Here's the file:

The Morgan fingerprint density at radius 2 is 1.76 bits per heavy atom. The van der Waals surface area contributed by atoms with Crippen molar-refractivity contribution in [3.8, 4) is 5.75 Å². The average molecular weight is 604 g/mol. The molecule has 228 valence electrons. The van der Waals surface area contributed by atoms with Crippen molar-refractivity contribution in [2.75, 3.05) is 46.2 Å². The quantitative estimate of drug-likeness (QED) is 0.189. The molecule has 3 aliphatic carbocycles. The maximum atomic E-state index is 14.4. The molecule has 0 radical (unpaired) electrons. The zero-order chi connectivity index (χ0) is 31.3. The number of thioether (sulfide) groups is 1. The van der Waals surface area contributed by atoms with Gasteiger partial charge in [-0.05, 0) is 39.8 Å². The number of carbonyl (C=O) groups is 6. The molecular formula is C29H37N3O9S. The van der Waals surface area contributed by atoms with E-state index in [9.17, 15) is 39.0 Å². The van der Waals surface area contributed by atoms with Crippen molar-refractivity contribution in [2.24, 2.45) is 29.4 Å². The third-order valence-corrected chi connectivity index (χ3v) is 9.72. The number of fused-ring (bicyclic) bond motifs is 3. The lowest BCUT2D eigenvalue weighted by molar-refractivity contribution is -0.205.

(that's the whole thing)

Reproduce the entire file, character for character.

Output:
The Morgan fingerprint density at radius 2 is 1.76 bits per heavy atom. The van der Waals surface area contributed by atoms with Crippen molar-refractivity contribution in [3.8, 4) is 5.75 Å². The average molecular weight is 604 g/mol. The molecule has 228 valence electrons. The van der Waals surface area contributed by atoms with Crippen molar-refractivity contribution in [2.75, 3.05) is 46.2 Å². The quantitative estimate of drug-likeness (QED) is 0.189. The molecule has 3 aliphatic carbocycles. The maximum atomic E-state index is 14.4. The molecule has 0 radical (unpaired) electrons. The zero-order chi connectivity index (χ0) is 31.3. The number of thioether (sulfide) groups is 1. The van der Waals surface area contributed by atoms with Gasteiger partial charge in [-0.05, 0) is 39.8 Å². The number of carbonyl (C=O) groups is 6. The molecular formula is C29H37N3O9S. The van der Waals surface area contributed by atoms with E-state index in [9.17, 15) is 39.0 Å². The van der Waals surface area contributed by atoms with Crippen molar-refractivity contribution in [2.24, 2.45) is 29.4 Å². The third-order valence-corrected chi connectivity index (χ3v) is 9.72. The number of fused-ring (bicyclic) bond motifs is 3. The lowest BCUT2D eigenvalue weighted by molar-refractivity contribution is -0.205.